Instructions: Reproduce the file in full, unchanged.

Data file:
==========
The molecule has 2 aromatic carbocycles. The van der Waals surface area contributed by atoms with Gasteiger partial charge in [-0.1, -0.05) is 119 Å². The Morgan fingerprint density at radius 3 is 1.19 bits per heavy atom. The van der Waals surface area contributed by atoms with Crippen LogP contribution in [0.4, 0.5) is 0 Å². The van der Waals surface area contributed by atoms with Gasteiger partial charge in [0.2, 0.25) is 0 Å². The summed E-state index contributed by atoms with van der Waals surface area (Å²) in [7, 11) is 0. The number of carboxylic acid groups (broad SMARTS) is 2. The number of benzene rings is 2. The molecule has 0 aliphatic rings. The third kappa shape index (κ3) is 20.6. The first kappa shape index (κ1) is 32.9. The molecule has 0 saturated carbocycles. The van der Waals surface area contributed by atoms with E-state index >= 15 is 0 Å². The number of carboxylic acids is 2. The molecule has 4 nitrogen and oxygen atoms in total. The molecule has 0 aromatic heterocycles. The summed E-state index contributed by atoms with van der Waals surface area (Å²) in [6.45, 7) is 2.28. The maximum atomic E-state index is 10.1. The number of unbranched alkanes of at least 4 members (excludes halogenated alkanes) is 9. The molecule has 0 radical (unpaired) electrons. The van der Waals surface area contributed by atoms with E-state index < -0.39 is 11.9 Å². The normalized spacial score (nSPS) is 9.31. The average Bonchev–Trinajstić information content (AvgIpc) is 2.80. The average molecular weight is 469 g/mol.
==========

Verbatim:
The molecule has 2 aromatic carbocycles. The van der Waals surface area contributed by atoms with Gasteiger partial charge in [-0.1, -0.05) is 119 Å². The Morgan fingerprint density at radius 3 is 1.19 bits per heavy atom. The van der Waals surface area contributed by atoms with Crippen LogP contribution in [0.4, 0.5) is 0 Å². The van der Waals surface area contributed by atoms with Gasteiger partial charge in [0.2, 0.25) is 0 Å². The summed E-state index contributed by atoms with van der Waals surface area (Å²) in [7, 11) is 0. The number of carboxylic acid groups (broad SMARTS) is 2. The number of benzene rings is 2. The molecule has 0 aliphatic rings. The third kappa shape index (κ3) is 20.6. The first kappa shape index (κ1) is 32.9. The molecule has 0 saturated carbocycles. The van der Waals surface area contributed by atoms with E-state index >= 15 is 0 Å². The number of carboxylic acids is 2. The molecule has 4 nitrogen and oxygen atoms in total. The molecule has 0 aromatic heterocycles. The summed E-state index contributed by atoms with van der Waals surface area (Å²) in [6.45, 7) is 2.28. The maximum atomic E-state index is 10.1. The number of unbranched alkanes of at least 4 members (excludes halogenated alkanes) is 9. The molecule has 0 radical (unpaired) electrons. The van der Waals surface area contributed by atoms with E-state index < -0.39 is 11.9 Å². The normalized spacial score (nSPS) is 9.31. The average Bonchev–Trinajstić information content (AvgIpc) is 2.80. The average molecular weight is 469 g/mol.